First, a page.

Day in the life of a Natural Scientist

9am – morning lecture

I’ll try and be as honest as I can here. As a natural scientist student, you’ll get used to early mornings!! Studying multiple subjects means that your timetable is always pretty busy, so lie-ins are few and far between.

A 9am lecture over in chemistry starts the day. We share all our lectures with single-subject students (except for a few first year mathematics lectures). This means there’s plenty of opportunities to make friends other than the NatSci cohort. However, as a course, we do tend to congregate in a group within the lecture theatre. The small size of the course means that you will end up knowing everyone really well. Plus, sitting near each other also ensures you remember to go to your lectures held in other subject’s departments!

10am – workshop

Straight after the lecture, there’s a workshop over in the biology building (right on the other side of the campus). Natural Sciences at York also provides a sort of “gym” service free of charge. You’ll be walking/half running between different departments all over Campus West most days (you learn all the shortcuts quite quickly!).

Workshops are normally held just after the end of a lecture course. They help check your understanding of the content. Beforehand, a few questions are posted on the VLE (virtual learning environment) to complete. Then, on the day, everyone is given a sheet of questions to work through. Again, within every workshop is a small conglomeration of Natural Scientists- we all sit and work through the questions together. This is one area where studying multiple subjects certainly is an advantage. For example: in chemistry modules this year, we’ve studied thermodynamics, where those who also study physics and/or maths help those who don’t.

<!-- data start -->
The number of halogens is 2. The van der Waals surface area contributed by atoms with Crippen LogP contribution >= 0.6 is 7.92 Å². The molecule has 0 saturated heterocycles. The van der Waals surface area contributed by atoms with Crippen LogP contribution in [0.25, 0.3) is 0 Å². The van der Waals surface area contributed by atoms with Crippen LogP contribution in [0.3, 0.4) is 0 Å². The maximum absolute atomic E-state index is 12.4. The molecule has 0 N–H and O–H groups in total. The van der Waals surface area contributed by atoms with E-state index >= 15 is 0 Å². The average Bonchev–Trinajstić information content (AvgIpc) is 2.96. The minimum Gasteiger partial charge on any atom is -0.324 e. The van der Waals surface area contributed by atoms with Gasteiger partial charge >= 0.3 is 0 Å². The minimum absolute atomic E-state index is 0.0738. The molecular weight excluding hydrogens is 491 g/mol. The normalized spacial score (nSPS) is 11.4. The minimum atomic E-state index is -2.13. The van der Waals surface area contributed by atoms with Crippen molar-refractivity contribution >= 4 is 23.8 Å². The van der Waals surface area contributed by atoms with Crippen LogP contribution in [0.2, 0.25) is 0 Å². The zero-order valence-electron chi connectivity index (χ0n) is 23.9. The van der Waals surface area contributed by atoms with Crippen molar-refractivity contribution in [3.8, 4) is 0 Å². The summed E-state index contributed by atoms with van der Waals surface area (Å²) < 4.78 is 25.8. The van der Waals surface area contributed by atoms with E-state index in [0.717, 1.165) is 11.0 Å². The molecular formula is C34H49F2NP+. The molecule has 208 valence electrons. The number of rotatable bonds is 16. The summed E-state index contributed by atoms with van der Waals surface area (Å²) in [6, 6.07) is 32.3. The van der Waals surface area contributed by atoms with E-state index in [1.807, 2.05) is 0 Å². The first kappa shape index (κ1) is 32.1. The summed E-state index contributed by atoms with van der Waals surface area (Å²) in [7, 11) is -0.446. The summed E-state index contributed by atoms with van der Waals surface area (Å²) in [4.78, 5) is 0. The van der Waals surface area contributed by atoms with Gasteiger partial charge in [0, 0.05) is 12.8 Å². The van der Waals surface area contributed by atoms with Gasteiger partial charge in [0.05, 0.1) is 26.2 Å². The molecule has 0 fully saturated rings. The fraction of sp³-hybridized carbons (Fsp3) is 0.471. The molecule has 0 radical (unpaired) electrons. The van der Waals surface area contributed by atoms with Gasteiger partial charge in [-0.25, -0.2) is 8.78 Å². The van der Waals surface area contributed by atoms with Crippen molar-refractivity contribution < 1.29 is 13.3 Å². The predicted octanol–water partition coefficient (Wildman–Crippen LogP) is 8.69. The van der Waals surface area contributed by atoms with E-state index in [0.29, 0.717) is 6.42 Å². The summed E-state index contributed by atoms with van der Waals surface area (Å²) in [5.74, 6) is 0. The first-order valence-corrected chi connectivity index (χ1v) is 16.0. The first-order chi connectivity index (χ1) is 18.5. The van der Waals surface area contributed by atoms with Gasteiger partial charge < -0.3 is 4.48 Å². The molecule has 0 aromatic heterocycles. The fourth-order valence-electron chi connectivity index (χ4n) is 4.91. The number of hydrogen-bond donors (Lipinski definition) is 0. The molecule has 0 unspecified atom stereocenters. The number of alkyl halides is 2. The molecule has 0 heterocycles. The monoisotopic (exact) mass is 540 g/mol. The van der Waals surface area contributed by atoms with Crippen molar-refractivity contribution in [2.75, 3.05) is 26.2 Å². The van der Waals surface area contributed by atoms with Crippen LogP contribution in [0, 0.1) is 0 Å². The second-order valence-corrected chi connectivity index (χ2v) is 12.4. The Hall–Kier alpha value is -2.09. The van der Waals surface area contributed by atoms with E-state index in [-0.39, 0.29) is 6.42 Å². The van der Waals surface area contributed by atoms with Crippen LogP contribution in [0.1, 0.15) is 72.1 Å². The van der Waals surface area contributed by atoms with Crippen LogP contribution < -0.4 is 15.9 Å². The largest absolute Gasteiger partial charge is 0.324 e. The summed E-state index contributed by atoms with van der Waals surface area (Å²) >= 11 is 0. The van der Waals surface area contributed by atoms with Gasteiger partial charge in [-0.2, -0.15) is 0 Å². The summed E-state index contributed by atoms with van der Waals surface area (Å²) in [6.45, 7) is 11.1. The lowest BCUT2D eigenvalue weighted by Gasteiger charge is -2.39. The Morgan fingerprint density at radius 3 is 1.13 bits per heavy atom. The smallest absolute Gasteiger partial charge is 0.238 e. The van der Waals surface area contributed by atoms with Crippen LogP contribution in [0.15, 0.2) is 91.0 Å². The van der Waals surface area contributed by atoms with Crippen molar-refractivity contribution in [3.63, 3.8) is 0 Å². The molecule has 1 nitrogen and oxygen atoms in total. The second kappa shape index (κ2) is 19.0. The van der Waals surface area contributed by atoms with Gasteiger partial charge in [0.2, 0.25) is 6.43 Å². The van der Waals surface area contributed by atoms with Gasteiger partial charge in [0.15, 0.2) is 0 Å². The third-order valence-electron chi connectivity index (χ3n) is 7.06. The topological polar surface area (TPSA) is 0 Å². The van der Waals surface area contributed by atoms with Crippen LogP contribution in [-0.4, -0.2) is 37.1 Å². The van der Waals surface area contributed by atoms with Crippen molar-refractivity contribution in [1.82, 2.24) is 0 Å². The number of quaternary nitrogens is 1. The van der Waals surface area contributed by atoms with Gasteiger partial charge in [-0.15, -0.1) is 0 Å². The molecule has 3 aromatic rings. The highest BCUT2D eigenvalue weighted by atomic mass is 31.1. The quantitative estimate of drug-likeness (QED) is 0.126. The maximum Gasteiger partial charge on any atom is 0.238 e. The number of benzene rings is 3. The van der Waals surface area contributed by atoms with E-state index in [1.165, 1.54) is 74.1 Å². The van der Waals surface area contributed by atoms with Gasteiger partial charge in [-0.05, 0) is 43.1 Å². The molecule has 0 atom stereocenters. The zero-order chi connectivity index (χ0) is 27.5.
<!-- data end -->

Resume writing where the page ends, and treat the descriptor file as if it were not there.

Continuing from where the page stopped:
Noon – lunch

The Natural Sciences common room is usually the place for studying/relaxing between lectures, and more importantly at this moment in time- lunch. Although lectures may be finished for the day, a fair number of people tend to stay in the common room (or computer room next door) and use the time to complete assignments. Essays are normally a rare occurrence for science students. But they become fairly common-place for those studying neuroscience or archaeology. Whereas physics students are often seen completing practise questions that are set most weeks.

As a chemical natural scientist, my assessments usually revolve around laboratory experiments. Pre-labs are online exercises and calculations that prepare you for any new techniques or equipment that you may use. Many of us will work through these together a few days beforehand. This way we can familiarise ourselves with any procedure that we will have to undertake in labs. Similar exercises are also common before physics and biology practicals.

Afternoon – NatSci room

Some of the great friends on my course who always “support” me

The common room is the hub of student life for natural sciences at York. From day-long (or late night) revision sessions around exam time, to just a place to go to see friends on different pathways between lectures. You will spend a great deal of your time here.